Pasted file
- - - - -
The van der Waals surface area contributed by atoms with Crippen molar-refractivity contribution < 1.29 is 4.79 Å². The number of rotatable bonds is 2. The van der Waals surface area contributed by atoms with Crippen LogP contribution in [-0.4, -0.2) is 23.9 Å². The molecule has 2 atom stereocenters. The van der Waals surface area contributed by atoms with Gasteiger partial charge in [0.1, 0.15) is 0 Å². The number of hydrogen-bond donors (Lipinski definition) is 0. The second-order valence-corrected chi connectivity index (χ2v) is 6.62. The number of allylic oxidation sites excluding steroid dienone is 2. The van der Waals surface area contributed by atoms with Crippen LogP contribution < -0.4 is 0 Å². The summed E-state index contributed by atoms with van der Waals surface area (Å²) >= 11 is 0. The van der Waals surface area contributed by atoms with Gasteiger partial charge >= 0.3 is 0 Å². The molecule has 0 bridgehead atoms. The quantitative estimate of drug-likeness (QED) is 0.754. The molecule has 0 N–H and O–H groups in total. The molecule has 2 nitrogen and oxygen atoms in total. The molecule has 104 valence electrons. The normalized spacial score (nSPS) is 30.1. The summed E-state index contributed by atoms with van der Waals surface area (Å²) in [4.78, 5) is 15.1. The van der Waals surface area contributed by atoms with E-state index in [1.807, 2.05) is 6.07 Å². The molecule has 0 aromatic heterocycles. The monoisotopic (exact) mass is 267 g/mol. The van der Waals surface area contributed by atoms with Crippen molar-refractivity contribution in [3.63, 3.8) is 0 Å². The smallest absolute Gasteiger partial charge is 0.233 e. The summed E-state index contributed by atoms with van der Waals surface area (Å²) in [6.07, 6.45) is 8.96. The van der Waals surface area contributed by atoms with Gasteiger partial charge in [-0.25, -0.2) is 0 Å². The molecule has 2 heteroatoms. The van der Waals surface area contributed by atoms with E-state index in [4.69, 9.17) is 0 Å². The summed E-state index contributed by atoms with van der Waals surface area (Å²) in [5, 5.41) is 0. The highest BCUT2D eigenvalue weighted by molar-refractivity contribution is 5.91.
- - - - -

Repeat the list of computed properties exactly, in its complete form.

The van der Waals surface area contributed by atoms with Crippen molar-refractivity contribution < 1.29 is 4.79 Å². The number of rotatable bonds is 2. The van der Waals surface area contributed by atoms with Crippen LogP contribution in [-0.4, -0.2) is 23.9 Å². The molecule has 2 atom stereocenters. The van der Waals surface area contributed by atoms with Gasteiger partial charge in [0.1, 0.15) is 0 Å². The number of hydrogen-bond donors (Lipinski definition) is 0. The second-order valence-corrected chi connectivity index (χ2v) is 6.62. The number of allylic oxidation sites excluding steroid dienone is 2. The van der Waals surface area contributed by atoms with Crippen LogP contribution < -0.4 is 0 Å². The summed E-state index contributed by atoms with van der Waals surface area (Å²) >= 11 is 0. The van der Waals surface area contributed by atoms with Gasteiger partial charge >= 0.3 is 0 Å². The molecule has 0 bridgehead atoms. The quantitative estimate of drug-likeness (QED) is 0.754. The molecule has 0 N–H and O–H groups in total. The molecule has 2 nitrogen and oxygen atoms in total. The molecule has 104 valence electrons. The normalized spacial score (nSPS) is 30.1. The summed E-state index contributed by atoms with van der Waals surface area (Å²) in [4.78, 5) is 15.1. The van der Waals surface area contributed by atoms with E-state index in [1.807, 2.05) is 6.07 Å². The molecule has 0 aromatic heterocycles. The monoisotopic (exact) mass is 267 g/mol. The van der Waals surface area contributed by atoms with Crippen molar-refractivity contribution in [3.63, 3.8) is 0 Å². The smallest absolute Gasteiger partial charge is 0.233 e. The summed E-state index contributed by atoms with van der Waals surface area (Å²) in [6.07, 6.45) is 8.96. The van der Waals surface area contributed by atoms with Gasteiger partial charge in [-0.25, -0.2) is 0 Å². The molecule has 2 heteroatoms. The van der Waals surface area contributed by atoms with E-state index in [4.69, 9.17) is 0 Å². The summed E-state index contributed by atoms with van der Waals surface area (Å²) in [5, 5.41) is 0. The highest BCUT2D eigenvalue weighted by molar-refractivity contribution is 5.91.